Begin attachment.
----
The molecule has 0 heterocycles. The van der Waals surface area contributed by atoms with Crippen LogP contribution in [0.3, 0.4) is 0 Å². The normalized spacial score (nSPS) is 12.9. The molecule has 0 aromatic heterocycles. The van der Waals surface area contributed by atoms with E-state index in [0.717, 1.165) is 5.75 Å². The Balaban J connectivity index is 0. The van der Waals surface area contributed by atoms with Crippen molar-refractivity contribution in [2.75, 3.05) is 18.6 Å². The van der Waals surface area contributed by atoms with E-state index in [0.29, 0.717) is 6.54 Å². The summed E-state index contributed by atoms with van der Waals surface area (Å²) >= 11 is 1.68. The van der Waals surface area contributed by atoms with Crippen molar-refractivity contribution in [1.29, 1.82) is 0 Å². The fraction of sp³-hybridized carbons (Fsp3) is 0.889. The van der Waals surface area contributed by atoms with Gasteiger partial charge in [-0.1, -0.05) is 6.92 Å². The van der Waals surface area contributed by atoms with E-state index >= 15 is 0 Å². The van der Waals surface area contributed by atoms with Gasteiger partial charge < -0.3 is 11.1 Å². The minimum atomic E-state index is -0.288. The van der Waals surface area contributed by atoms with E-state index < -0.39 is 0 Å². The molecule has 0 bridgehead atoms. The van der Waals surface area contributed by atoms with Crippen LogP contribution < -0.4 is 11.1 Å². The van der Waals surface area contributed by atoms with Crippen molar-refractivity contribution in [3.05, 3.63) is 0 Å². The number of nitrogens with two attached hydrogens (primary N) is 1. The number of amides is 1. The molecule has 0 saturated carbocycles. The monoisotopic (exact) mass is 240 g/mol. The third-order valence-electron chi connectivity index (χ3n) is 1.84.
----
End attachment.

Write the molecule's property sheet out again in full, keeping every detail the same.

The molecule has 0 heterocycles. The van der Waals surface area contributed by atoms with Crippen LogP contribution in [0.3, 0.4) is 0 Å². The normalized spacial score (nSPS) is 12.9. The molecule has 0 aromatic heterocycles. The van der Waals surface area contributed by atoms with E-state index in [0.717, 1.165) is 5.75 Å². The Balaban J connectivity index is 0. The van der Waals surface area contributed by atoms with Crippen molar-refractivity contribution in [2.75, 3.05) is 18.6 Å². The van der Waals surface area contributed by atoms with E-state index in [0.29, 0.717) is 6.54 Å². The summed E-state index contributed by atoms with van der Waals surface area (Å²) >= 11 is 1.68. The van der Waals surface area contributed by atoms with Crippen molar-refractivity contribution in [1.29, 1.82) is 0 Å². The fraction of sp³-hybridized carbons (Fsp3) is 0.889. The van der Waals surface area contributed by atoms with Gasteiger partial charge in [-0.1, -0.05) is 6.92 Å². The van der Waals surface area contributed by atoms with E-state index >= 15 is 0 Å². The van der Waals surface area contributed by atoms with Gasteiger partial charge < -0.3 is 11.1 Å². The minimum atomic E-state index is -0.288. The van der Waals surface area contributed by atoms with E-state index < -0.39 is 0 Å². The molecule has 0 bridgehead atoms. The van der Waals surface area contributed by atoms with Crippen LogP contribution < -0.4 is 11.1 Å². The van der Waals surface area contributed by atoms with Crippen molar-refractivity contribution in [3.05, 3.63) is 0 Å². The number of nitrogens with two attached hydrogens (primary N) is 1. The number of amides is 1. The molecule has 0 saturated carbocycles. The monoisotopic (exact) mass is 240 g/mol. The third-order valence-electron chi connectivity index (χ3n) is 1.84.